Friday, July 07, 2006

As YouTube Show So Shall YouTube Reap

I can't wait for pilot season next year. Which network will have the guts to post any of its pilots on YouTube and then use viewer feedback to determine which shows to pick up for the Fall season? We'll find out whether ''Nobody's Watching'' had any effect at all.

I reckon that no networks or production companies want to be so bold, but I can hope. Can't I? If I'm in charge of the CW, I might try it to fill my last sitcom timeslot this way. That netlet has absolutely nothing to lose, and it can only gain viewers by giving the masses a sense of empowerment. Forget about next season, I would let the netizens choose my mid-season replacement sitcom.

Here's what I would do. Post three pilots and advertise widely that you're going to let the viewers select one of these three. Tell the production companies their shows definitely won't be picked up if they don't participate. Hell, I might even stack the deck the first year with one really good pilot and two crappy ones just to test the process.

The infrastructure is already there, I just need to have a few analysts comb through the data after a two- or three-week trial period. I don't know how much it costs to assemble multiple pilot screenings, but I bet that I could save money by paying YouTube to host the event and YouTube would generate a much-needed revenue stream for themselves.

Think about it. I can track behavioral data as well as comments and ratings with the existing features at YouTube. Here are some metrics to consider:
  • # of views for Part #1: This metric measures the number people who found the premise interesting enough, the star(s) appealling enough or a friend's recommendation compelling enough to make an effort to view the video.
  • # of time shared: This number should correlate with the potential word-of-mouth advertising. Are viewers keeping their guilty pleasure a secret or do they want the world to be watching with them?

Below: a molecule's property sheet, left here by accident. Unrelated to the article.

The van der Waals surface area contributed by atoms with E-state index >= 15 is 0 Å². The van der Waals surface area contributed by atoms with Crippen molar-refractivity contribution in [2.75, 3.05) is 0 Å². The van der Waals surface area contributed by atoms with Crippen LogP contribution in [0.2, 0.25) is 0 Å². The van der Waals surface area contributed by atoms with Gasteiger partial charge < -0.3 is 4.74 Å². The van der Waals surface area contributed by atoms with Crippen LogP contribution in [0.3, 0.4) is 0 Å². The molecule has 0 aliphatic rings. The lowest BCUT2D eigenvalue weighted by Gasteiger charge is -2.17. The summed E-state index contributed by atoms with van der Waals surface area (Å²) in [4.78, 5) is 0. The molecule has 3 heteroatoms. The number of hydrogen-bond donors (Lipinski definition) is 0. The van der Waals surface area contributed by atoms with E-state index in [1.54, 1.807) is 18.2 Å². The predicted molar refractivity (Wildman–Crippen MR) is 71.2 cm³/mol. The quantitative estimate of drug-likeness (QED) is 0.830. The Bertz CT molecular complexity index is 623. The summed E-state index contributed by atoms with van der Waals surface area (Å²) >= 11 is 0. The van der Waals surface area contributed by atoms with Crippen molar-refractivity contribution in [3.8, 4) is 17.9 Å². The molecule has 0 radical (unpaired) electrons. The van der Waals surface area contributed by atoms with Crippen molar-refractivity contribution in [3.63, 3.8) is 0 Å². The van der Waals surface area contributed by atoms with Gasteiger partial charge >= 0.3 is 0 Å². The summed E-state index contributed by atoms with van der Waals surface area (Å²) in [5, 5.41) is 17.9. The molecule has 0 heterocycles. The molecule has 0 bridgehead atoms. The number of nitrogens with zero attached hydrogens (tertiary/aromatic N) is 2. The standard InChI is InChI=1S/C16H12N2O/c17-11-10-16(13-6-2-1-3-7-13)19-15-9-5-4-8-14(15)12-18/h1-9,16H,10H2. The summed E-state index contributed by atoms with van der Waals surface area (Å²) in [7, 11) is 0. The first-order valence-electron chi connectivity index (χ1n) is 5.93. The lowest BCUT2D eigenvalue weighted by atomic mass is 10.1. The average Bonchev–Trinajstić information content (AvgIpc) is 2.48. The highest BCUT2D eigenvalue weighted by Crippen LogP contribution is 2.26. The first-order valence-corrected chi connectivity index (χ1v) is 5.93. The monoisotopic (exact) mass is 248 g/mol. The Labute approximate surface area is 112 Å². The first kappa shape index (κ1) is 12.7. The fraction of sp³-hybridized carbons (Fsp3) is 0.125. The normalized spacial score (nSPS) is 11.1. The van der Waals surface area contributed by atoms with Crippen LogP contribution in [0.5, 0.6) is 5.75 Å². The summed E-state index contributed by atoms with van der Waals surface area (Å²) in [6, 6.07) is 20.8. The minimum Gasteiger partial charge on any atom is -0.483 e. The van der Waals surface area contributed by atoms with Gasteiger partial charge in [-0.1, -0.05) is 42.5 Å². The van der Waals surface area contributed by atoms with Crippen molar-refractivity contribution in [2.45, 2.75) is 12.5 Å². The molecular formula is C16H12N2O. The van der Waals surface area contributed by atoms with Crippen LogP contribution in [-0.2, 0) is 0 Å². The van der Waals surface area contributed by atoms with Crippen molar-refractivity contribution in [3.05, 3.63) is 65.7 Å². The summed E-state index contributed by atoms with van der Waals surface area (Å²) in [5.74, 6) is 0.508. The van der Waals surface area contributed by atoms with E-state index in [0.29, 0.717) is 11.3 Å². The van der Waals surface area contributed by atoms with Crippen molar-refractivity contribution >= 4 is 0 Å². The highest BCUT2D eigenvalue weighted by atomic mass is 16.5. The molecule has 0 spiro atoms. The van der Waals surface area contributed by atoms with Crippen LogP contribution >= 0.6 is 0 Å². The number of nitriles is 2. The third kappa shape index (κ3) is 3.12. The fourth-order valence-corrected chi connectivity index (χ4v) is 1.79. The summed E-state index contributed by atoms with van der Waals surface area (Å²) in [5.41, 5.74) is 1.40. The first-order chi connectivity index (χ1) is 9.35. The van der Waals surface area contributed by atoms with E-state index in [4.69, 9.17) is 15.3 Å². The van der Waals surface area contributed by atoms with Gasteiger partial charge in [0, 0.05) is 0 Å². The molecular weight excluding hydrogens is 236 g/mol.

• average viewing time: Of course, this metric simply measures viewer retention. Are viewers going to switch channels within minutes? During the first commercial break? Or watch all the way to the end? (If average viewing time isn't available, then use # of views for Part #3 divided by # of views for Part #1.)
  • ratings distribution: Average rating isn't good enough. I'd much rather have a show that has 80% 5.0 ratings and 20% 0.0 ratings than a show with 100% 4.0 ratings, even though both shows have an average rating of 4.0.
  • comment keywords: I'm sure each network already looks for keywords — both negative and positive — when it reads viewer feedback forms from live-audience pilot tests. Now it's even easier to find these keywords since all feedback is in electronic form in the comments section.
  • # of times favorited: This metric should be correlated with the projected size of the show's core audience.
  • average age of members that chose show as favorite: A show can only be favorited by YouTube members, and prospective members must provide their age when they sign up. This metric should confirm whether or not the show targets the appropriate core audience. (This metric might not be available, depending on YouTube's privacy policy and anything the viewer might agree to before watching the video.)
  • # of results for title searches: Use Google/Yahoo!/MSN or Google blogsearch/Technorati or other search engine(s) to measure just how much people talk about the show. It's one thing to markup the video as one of your favorites, but it's another thing to tell the world about it on your blog.
Les. If you're reading, please let the CW be bold sometime soon.